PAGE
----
Spells to come instantly to mind:
- Invisibility/Greater Invisibility
- Pass Without A Trace
- Misty Step/Far Step
- Suggestion – Suggest the victim closes their eyes and cover their ears. Instant blindness and deafness.
- Haste (I mean, do I really need to explain extra actions?)
- Hold Person/Hold Monster
- Blindness/Deafness. No concentration, always worth it.
Some items to consider:
If you’re going ranged combat, the Oathbow is a great choice if you have a particular target that must die. There are not a lot of ranged combat options but the idea is to keep your distance.
For close combat or melee combat, I heavily suggest daggers or shortswords. Elemental damage is your best friend but avoid fire and poison as many creature types have resistance or immunity to them, especially at higher tiers. Remember that while dual-wielding looks cool, you lose out on bonus actions which are important for using Cunning Actions/Ki actions.
While you may be tempted by Cloaks or Books of Elvenkind, don’t get them. They use up your attunement slots and you can get considerable boons from spells instead. Rings of Evasion are sometimes handy but again, passable. Anything to grant you the ability to escape, such as a Cape of the Mountebank is a great item to possess when your assassin finds themselves surrounded or in a pickle.
Psychic damage is a great type to exploit against most creatures unless you’re fighting against mind flayers and aboleths, then you might want to steer clear of it.
Spells to consider are haste for almost all builds, and swift quiver if you’re going ranged combat. Again, spells that grant the ability to escape such as misty step or dimension door are fantastic boons for an assassin.
Other Perfect Build Articles:
Thanks for reading! Please like, comment, and share. If you want to keep up to date with us, please follow us on Facebook and Twitter. We have an Instagram for behind-the-scenes Team BAJA campaign pics and boardgaming fun. If you want to support us, please check our Patreon. If you have any questions or inquiries, please email me at email@example.com. Thanks again and we’ll see you soon!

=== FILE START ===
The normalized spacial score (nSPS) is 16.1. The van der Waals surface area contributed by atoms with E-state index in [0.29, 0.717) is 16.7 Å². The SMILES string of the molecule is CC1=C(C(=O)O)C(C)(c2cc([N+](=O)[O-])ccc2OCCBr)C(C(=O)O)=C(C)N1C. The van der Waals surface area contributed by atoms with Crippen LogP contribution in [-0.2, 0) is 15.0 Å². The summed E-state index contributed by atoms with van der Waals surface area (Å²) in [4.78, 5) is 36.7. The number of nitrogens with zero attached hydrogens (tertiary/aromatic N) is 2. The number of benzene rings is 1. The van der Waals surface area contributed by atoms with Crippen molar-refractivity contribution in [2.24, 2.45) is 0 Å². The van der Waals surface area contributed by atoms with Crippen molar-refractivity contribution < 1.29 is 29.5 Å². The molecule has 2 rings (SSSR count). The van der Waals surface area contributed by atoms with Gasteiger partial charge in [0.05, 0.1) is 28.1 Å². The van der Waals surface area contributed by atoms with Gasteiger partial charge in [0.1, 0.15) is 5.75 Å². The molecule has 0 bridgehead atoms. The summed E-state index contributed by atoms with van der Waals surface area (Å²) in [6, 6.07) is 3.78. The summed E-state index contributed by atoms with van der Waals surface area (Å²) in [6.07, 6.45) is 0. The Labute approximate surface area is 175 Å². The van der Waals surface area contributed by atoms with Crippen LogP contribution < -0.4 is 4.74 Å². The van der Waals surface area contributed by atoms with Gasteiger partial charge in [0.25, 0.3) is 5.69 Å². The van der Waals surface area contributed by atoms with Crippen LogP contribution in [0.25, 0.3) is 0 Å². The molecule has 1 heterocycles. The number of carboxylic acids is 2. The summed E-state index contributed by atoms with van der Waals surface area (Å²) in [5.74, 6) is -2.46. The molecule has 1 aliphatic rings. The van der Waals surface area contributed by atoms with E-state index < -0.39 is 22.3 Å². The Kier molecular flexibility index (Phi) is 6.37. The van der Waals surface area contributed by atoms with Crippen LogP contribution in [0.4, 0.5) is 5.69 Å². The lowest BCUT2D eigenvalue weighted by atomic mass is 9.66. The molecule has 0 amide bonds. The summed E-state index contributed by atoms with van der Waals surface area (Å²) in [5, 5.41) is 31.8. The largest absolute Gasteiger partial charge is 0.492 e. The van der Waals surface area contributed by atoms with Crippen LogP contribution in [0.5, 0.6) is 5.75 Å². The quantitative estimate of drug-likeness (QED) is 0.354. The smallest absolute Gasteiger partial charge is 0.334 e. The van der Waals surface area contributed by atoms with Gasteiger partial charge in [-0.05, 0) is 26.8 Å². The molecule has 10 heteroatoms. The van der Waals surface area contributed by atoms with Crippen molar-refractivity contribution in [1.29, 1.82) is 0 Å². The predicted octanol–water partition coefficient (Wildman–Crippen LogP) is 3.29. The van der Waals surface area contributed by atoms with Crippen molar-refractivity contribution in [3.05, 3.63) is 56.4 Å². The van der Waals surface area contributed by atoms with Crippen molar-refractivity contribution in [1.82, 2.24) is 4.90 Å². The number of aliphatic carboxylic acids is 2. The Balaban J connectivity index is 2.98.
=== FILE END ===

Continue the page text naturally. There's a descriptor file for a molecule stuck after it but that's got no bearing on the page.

Surprise rounds happen so rarely that it’s not worth to invest in the Assassin archetype.
While surprise rounds may or not happen in frequency, that’s dependent on the DM & the players. But the Assassinate feature triggers to give the Assassin advantage on attack rolls against creatures that have not acted in combat yet. So long as the Assassin precedes a creature in combat and they have not performed any action, this will trigger the feature. With advantage on the attack, if the Assassin hits on their attack, it becomes an automatic critical hit. So even in regular combat, an Assassin can still deal a lot of hurt to a target within range and so long as they are ahead of them on the initiative order.
That’s simply not how it works, son.
Advantage doesn’t give you an autocrit, surprise does. And a creature is surprised if the DM tells you so.
From the PHB, page 189: “A band o f adventurers sneaks up on a bandit camp, springing from the trees to attack them. A gelatinous
cube glides down a dungeon passage, unnoticed by the adventurers until the cube engulfs one of them. In these situations, one side of the battle gains surprise over the other.
The DM determines who might be surprised. If
neither side tries to be stealthy, they automatically notice each other.[…] Any character or monster that doesn’t notice a threat is surprised at the start of the encounter.”
You’re not getting an autocrit simply because you’re higher in initiative, you have to surprise the enemy, then if you’re higher in initiate you have advantage and if you hit it’s an autocrit.
Just think about it.
We agree to duel.
We roll initiative.
I’m well aware of your presence.
You roll higher.
You’re telling me that Assassinate triggers?
According to RAW, yes it does.
By RAW you get the advantage but not the autocrit since the target it’s not surprised.
What about a 4 gloomstalker/6 shadow monk/10 assassin. Human variant the gloomstalker gets to add wisdom to initiative, dark vision, invisibility to other dark vision users, and an extra attack first round. Shadow monk will give shadow step. Take alert and you are guaranteed to go first after maxing out wisdom and dexterity for both defense and initiative.